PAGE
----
The following is a speech I gave at this years World Economic Forum in Davos, Switzerland. The theme for this years Davos was “Resilient Dynamism” and I thought it worked well with the topic “Weak Signals” that I was about to discuss.
Actually, in a perfect world, the following was supposed to be the speech I was supposed to give, however, I wasn’t allowed to use notes or a teleprompter, so the actual presentation turned out to be what I remembered of the text below:
Reducing loss from natural disasters – Weak signals or willful failure to perceive them?
I’d like to challenge the proposition that the notion of “weak signals” assumes that the signal which predicts an event is “weak.” Because recent experience has shown me that the real weakness is our willful collective failure to perceive signals that become blindingly obvious in hindsight aka “The Neon Swan”.
Recently, I’ve spent a lot of time reflecting on the causes of Japan’s nuclear power plant accident. In fact, I was closely involved in the accident investigation commissioned by Japan’s national legislature. The Fukushima accident is profoundly disturbing… not simply because 250,000 residents will not be able to return for decades to an area the size of Luxembourg. It’s disturbing because it forces us to ask…
… If the Japanese, with their legendary engineering prowess and their diligent adherence to process, can’t be relied on to run a nuclear power plant… then who can?
The plant’s operator tried to maintain that the “signals were weak” – that the tsunami exceeded all their models. But there are written records of massive tsunami on that coast as far back as Europe’s Dark Ages. So how could some of the world’s brightest engineers imagine it was OK to put back-up generators in a floodable basement?
Why did no one speak up?
In certain respects, Japanese culture was the culprit. As mentioned in the final report: “our reflexive obedience; our reluctance to question authority; our devotion to ‘sticking with the program’; our groupism; and our insularity.”
I’m actually doing research into “groupthink” and I don’t think Japan can claim copyright on all those traits. Japanese may take them to the limit, but they are universal.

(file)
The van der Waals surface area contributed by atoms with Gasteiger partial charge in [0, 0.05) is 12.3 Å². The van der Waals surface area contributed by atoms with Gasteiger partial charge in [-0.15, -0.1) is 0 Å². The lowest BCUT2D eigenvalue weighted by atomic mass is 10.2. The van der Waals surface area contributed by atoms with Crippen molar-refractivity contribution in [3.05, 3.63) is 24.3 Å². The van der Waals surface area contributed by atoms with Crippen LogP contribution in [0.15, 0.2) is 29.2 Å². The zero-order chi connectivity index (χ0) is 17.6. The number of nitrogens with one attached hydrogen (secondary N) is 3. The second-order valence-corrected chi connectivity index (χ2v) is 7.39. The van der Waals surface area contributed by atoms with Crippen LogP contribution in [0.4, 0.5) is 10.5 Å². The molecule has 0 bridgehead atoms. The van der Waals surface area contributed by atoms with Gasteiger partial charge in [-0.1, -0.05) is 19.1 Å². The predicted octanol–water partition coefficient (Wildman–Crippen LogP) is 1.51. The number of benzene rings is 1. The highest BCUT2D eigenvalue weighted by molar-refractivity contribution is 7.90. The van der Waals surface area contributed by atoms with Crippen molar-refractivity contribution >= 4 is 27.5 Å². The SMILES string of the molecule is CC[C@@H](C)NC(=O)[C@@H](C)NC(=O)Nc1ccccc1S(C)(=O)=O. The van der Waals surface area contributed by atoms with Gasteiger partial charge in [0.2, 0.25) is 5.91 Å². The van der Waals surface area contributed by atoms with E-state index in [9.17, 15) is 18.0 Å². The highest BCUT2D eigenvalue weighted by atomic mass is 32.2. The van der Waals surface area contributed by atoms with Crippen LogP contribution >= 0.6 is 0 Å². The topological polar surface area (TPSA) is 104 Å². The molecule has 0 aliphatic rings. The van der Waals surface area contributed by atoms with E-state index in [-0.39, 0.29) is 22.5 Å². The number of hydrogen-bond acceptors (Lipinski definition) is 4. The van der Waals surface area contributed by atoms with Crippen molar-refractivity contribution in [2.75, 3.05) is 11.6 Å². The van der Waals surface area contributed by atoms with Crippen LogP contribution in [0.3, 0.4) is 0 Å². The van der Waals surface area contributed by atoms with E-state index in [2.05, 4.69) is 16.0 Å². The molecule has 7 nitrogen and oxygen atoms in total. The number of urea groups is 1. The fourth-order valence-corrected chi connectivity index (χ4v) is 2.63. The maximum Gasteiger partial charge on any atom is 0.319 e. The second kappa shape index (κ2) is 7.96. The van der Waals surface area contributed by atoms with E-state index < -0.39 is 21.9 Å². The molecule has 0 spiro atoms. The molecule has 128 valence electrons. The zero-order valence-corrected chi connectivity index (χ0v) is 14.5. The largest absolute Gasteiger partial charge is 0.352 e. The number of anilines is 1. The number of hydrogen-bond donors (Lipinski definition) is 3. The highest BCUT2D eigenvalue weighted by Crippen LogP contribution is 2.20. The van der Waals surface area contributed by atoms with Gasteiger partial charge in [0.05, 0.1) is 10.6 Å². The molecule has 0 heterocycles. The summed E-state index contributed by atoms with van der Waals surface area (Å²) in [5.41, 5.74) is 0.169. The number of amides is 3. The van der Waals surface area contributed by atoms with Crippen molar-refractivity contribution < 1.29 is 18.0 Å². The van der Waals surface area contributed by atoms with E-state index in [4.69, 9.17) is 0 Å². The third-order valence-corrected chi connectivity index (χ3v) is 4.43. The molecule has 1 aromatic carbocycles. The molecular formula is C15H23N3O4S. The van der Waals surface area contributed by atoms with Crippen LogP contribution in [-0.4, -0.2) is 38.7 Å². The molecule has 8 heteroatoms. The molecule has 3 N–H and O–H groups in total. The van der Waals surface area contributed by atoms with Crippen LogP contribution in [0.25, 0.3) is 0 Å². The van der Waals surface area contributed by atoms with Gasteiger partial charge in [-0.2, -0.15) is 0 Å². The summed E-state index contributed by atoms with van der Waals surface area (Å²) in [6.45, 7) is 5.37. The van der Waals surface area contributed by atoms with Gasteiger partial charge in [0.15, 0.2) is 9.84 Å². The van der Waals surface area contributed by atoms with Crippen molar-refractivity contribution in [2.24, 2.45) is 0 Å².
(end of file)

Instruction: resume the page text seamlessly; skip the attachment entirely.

After almost every disaster, no matter where, newspaper readers with the benefit of hindsight shake their heads and ask, “Anyone could’ve spotted that; how could they have been so stupid?.”
I think the answer lies in the word anyone.
As individuals, we have highly evolved (and continue to learn) senses that allow us to perceive danger: for example, the pain your finger instantly reports to your brain when you stick it in a flame. Or the gag reflex that alerts you when you swallow sour milk.
Unfortunately, in groups and groupthink, we tend to lose this ability to perceive vital signals. And I think it’s fair to say, the larger the group becomes, the more perception we lose.
There are several key mechanisms to this.
One is the tendency of groups to seek homogeneity as they expand. It’s why companies usually want to hire like-minded people… people who will fit in… people who share the same perspective.
In effect, what you have is a willful effort to filter out divergent views and perspectives. So you end up with 20,000 people who can’t even spot obvious signals because they share a single set of eyes and ears.
Another mechanism has to do with hierarchy. In your body, even your little toe has the freedom to send your brain a signal it can’t ignore. And it doesn’t care if you are busy giving a speech to the World Economic Forum. If it itches, it’s going to let you know.
By contrast, rightly fearing immediate amputation… the little toe in a giant corporation would never dream of disturbing the CEO while he’s at a podium in Davos.
Similarly you get the lookout on an ocean liner who’s afraid to disturb the captain’s dinner by reporting an iceberg off the bow; or Challenger, Lehman or Sandy; and finally, you get employees at a nuclear power plant who assume it must be OK to have back-up generators in the basement.
That’s why… I feel that the… inability to perceive weak signals is about the willful failure of human groups to strive for the evolutionary sophistication of the human body.
In groups, we actively work to eliminate the diversity needed to broaden our perspective. And we deliberately inhibit the free flow of information from the extremities to the brain.
To better perceive signals – weak or otherwise – we need to embrace diversity: diverse perspectives and diverse identities, in terms of gender, ethnicity, age, and education. And we need to evolve better protocols to transmit information throughout our organizations; a resilient dynamism; especially in an increasingly complex and interconnected, multi stakeholder world.
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